Nearly six years have passed since Jakub Hrůša’s memorable debut with the Boston Symphony in October, 2016. The Coronavirus likely contributed to that hiatus. It definitely led to the cancellation of the originally scheduled Glagolitic Mass. Given the ease of respiratory transmission associated with the Omicron variant, the BSO decided not to perform a piece with chorus and soloists at this time. Dvořák’s Sixth Symphony remained; Janáček too, but now via the short piece, Jealousy, and Lukáš Vondráček made his BSO debut with Rachmaninov’s Piano Concerto no. 2 in C minor.

Jakub Hrůša and Lukáš Vondrácek
© Winslow Townson

Based on a gruesome Czech folk song expressing similar acts and emotions, Janáček initially wrote Jealousy as the brief overture to Jenůfa. The composition of that opera spanned nearly a decade of fits and starts, so by the time the score was complete, Janáček had deemed the overture old fashioned and replaced it with a short prelude. Yet, he thought well enough of it to give it a title and a life of its own. Hrůša animated this condensed series of colorful episodes and surprising transitions with drive and an unsettling, edgy energy which whet the appetite for more Janáček on his future programs.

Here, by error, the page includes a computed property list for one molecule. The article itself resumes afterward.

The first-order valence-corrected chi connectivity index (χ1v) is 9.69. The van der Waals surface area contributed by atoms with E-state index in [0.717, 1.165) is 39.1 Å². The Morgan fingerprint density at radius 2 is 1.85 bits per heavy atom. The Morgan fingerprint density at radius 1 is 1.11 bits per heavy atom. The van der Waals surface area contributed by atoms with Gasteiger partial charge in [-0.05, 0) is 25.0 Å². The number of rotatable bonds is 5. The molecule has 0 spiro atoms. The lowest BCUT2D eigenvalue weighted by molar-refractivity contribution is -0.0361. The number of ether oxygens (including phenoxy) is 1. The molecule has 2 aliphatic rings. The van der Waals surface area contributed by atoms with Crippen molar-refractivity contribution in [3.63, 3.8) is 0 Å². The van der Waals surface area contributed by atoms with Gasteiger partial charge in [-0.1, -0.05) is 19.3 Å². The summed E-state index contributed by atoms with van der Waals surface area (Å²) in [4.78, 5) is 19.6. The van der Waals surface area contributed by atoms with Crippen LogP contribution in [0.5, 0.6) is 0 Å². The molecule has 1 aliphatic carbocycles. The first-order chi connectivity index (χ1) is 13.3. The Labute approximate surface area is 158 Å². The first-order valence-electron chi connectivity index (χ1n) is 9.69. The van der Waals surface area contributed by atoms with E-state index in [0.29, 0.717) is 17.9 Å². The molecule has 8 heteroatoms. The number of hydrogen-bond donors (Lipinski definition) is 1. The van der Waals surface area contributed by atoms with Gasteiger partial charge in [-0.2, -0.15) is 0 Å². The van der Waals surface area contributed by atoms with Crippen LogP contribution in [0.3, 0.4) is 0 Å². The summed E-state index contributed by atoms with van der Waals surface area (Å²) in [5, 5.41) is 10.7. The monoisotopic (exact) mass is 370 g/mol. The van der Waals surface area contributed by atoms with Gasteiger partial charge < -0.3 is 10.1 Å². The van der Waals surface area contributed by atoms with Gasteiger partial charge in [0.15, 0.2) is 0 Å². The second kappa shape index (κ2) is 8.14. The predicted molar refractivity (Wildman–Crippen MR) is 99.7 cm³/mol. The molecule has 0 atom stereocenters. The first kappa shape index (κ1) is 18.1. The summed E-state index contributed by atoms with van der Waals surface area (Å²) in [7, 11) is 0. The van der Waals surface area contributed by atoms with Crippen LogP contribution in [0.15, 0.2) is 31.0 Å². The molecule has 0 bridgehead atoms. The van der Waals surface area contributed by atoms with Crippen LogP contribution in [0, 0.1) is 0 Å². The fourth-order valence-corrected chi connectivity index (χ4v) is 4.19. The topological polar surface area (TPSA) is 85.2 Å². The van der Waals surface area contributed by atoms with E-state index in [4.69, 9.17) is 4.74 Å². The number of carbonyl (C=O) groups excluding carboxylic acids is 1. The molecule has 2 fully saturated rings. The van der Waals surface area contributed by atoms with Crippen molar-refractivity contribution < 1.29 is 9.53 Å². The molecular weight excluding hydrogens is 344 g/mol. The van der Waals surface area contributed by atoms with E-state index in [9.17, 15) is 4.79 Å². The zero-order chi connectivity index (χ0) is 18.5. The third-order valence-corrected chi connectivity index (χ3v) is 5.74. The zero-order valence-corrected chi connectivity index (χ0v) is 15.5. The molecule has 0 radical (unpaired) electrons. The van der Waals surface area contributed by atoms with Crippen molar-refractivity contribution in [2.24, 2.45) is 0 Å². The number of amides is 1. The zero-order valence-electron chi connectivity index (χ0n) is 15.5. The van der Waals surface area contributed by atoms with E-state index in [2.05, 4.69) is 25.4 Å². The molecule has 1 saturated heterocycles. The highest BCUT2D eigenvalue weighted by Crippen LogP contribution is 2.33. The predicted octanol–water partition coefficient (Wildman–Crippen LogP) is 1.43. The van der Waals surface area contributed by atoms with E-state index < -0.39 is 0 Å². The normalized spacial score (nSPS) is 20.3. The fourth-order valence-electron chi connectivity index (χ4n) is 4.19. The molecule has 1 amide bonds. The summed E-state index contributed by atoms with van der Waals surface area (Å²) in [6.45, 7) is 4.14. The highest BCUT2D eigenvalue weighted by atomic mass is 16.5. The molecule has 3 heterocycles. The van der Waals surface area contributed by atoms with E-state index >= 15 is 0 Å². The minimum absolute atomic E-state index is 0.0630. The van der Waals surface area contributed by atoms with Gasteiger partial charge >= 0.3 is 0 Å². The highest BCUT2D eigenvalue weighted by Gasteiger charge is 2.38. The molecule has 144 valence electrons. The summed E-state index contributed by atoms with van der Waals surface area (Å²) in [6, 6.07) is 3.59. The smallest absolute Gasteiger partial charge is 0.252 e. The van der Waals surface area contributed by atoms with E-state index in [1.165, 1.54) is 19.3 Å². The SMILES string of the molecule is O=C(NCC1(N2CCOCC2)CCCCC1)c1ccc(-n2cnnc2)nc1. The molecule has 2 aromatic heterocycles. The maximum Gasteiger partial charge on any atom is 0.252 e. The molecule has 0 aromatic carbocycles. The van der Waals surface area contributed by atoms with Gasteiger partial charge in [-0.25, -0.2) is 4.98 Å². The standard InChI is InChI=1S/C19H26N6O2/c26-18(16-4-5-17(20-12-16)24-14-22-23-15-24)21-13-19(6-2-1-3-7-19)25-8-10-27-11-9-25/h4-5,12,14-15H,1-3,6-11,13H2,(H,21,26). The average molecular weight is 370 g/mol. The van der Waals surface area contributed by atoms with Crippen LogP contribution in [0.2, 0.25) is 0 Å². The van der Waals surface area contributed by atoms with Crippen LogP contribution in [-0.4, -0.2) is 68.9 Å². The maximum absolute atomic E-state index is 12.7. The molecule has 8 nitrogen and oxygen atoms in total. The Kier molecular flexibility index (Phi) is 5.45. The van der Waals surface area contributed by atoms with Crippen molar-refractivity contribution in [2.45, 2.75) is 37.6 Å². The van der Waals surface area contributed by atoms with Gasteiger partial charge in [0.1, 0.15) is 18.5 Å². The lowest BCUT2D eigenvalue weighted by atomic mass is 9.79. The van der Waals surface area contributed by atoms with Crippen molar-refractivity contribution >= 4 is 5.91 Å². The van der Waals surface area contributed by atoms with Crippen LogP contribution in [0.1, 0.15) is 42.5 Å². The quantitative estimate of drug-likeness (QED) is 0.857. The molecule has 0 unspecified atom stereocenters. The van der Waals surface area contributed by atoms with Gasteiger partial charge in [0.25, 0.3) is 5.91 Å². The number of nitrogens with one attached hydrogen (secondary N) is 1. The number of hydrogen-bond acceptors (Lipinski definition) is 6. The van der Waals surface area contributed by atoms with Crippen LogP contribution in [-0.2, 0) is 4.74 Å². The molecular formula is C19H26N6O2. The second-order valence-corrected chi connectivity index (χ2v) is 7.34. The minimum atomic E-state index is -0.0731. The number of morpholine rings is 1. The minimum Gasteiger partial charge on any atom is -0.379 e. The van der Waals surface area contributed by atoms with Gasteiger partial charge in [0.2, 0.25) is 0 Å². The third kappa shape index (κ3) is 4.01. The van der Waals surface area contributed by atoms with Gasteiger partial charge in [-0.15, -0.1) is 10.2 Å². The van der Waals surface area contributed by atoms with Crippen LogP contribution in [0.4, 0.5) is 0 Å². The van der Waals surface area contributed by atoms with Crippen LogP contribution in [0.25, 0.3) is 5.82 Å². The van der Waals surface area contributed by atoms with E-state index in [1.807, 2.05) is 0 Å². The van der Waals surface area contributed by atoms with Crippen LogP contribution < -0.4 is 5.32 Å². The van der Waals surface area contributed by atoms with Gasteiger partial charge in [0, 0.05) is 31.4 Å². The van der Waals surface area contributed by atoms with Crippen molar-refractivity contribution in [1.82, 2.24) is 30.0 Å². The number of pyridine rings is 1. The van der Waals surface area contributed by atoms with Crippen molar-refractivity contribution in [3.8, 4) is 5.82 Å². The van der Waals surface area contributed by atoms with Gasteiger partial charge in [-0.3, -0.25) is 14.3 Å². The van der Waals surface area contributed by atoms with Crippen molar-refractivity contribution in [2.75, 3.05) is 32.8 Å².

Though Vondráček is a tall, imposing individual, seated at the keyboard he assumes a posture familiar to any cat owner: crouched, focused yet aware of his surroundings, wary, and ready to pounce on the keyboard, landing with force or a feline lightness of touch. That contrast between power and sensitivity/dark and light was the bedrock of his performance of a piece whose episodes continually shift between both, beginning with the soloist’s opening series of chords which presaged the dynamic range of the entire concerto. His sense of structure also created an expressive arc which ran through and tied together the three movements. Orchestra and soloist fed off each other, dense dark colors in the strings complementing those of the soloist in the opening, for example. Tempi were brisk but elastic, broadening for the more rhapsodic moments. Sometimes, however, the drive and intensity of Hrůša’s direction led the orchestra to cover the soloist and otherwise compromise balance.

Jakub Hrůša conducts the Boston Symphony
© Winslow Townson

A similar tendency marred an otherwise uniquely energetic performance of the Sixth. Often treated like Dvóřak’s “Pastoral” Symphony, Hrůša countered with a robust, but colorful and dynamic performance once again marked by quick, nimble tempi. The ebullience was contagious and tinted with humor, the initial accents of the Scherzo’s furiant hinting at a heavy-footed clumsiness, the fourth movement’s counterpoint wearing a mischievous smile. A glow, radiant as the rising sun, gradually infused the finale and built to a celebratory blaze, making a compelling case for an often overlooked symphony. 

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